Wilderness Engagement

For the past seven years, I have gone to the same summer camp every year. The camp is for international school kids who speak Japanese, so they can be more part of the culture and learn some new things. It is located in Nagano Japan, in a village called Achimura. In this camp I have acquired many new skills and learned many new things over the past seven years. Because I’ve been in the camp for so long, over time I developed as a leader, or as a guide to other new campers. Some years it didn’t work out too well, but the last few years I felt confident as a leader and I feel I’ve really developed my skill to interact with new people. As someone who was raised in a city environment, it was a really nice change to go live in nature for a month, and is something I truly grew to love. I learned how to identify different plants and animals and how to avoid them, or learning what things I can interact with. And being a summer camp we also went hiking and camping all the time, so I’ve also developed those skills. It has been useful for things like the grade 9 expeditions, as we went on a three day hike in the mountains of Niigata, which has the same kind of plant and animal life, so I could identify things for other people, and also help out with skills involving camping.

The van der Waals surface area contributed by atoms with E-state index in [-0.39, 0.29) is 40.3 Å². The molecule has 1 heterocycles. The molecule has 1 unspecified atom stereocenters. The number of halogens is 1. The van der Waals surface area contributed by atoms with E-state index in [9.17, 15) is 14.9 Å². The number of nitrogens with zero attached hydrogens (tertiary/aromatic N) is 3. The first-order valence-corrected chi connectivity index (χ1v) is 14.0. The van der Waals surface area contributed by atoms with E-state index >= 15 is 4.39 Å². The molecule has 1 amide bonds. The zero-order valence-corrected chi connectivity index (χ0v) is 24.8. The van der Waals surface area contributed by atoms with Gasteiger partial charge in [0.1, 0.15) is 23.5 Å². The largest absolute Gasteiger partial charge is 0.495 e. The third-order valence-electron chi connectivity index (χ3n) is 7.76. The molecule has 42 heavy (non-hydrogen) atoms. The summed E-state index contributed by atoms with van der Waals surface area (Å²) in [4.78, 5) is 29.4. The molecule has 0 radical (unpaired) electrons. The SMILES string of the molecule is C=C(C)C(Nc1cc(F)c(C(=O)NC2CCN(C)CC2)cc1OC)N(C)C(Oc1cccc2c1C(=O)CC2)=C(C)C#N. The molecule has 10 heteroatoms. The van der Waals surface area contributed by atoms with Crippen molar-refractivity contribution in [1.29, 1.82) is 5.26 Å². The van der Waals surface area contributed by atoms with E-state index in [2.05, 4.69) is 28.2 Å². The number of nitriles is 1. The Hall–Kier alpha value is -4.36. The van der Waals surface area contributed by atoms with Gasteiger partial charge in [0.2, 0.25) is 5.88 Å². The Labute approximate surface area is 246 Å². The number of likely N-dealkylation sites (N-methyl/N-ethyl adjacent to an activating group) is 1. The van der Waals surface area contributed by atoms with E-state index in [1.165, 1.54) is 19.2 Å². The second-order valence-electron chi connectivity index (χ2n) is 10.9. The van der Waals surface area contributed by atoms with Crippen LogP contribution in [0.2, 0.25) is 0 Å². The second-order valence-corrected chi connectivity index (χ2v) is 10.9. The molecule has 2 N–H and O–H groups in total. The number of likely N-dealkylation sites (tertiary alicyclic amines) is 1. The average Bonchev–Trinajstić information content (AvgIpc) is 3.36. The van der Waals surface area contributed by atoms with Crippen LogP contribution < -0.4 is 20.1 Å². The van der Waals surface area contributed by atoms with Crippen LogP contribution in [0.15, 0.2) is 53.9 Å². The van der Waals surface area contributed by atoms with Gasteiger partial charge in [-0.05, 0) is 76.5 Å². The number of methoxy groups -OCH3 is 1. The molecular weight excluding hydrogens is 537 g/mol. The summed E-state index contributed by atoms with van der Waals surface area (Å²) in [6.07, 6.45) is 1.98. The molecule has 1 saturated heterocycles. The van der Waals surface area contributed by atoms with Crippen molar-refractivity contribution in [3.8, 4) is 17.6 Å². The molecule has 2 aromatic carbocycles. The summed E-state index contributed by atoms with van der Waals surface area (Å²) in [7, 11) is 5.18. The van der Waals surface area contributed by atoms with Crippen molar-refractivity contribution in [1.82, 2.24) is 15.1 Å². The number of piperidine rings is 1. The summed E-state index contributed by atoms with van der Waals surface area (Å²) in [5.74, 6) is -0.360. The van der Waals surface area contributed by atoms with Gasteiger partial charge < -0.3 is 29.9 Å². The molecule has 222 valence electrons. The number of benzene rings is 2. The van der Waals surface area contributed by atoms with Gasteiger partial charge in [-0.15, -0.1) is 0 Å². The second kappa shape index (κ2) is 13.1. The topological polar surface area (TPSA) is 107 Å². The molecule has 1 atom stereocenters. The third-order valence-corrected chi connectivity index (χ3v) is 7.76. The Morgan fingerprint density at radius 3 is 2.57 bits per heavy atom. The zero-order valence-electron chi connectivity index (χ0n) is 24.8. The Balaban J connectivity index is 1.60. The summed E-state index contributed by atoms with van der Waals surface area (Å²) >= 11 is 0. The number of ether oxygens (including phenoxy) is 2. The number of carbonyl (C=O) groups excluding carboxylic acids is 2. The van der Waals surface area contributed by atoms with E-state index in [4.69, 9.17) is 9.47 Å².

This camp has given me many skills that I could use in daily life and in the wilderness. Unfortunately last year was the last I could go, but having gone for seven years, I think I’ve learned enough. (the camp is Nagano Namiai Kokusai Camp)

2017 9th Grade Expedition – Louis

During the expedition we went on a three day hike, where we spent six hours each day with a group of 16 people, walking on routes in the mountains. Over the course of these three days I have gained a few things. The main thing I got out of this trip was, strengthened bonds between people. Because we spent three days hiking, there were many moments where people needed help to do something, or just general conversations to keep company. For example, every time we slipped or fell, there was always someone to support you, and even if no one fell, we would look out for each other on areas that seemed dangerous or hard to traverse. This changed me as I think of myself as an awkward person, someone hard to talk to. But it didn’t feel that way on the hike. In terms of nature, there wasn’t really anything new I learned, as bear bells urushi (Japanese poison ivy), and giant hornets were all things I have seen in the mountains before.

There were a few challenging parts in the hike, with muddy slippery terrain, and continuous ups and downs, and it did get very tiring towards the end of each day. I don’t think I challenged myself too much, and I found it hard to find challenges I could put myself up to, as I go hiking every year and spend a month in the mountains.

My role in the community was to be a positive spirit and be the reinforcer of the group. I have no idea wether I was actually doing my role correctly, but I feel like I did. Just having a positive fun attitude about everything, having some interesting conversations here and there, also encouraging people, and helping them go down challenging parts of the route. I hope I did achieve these roles, who knows.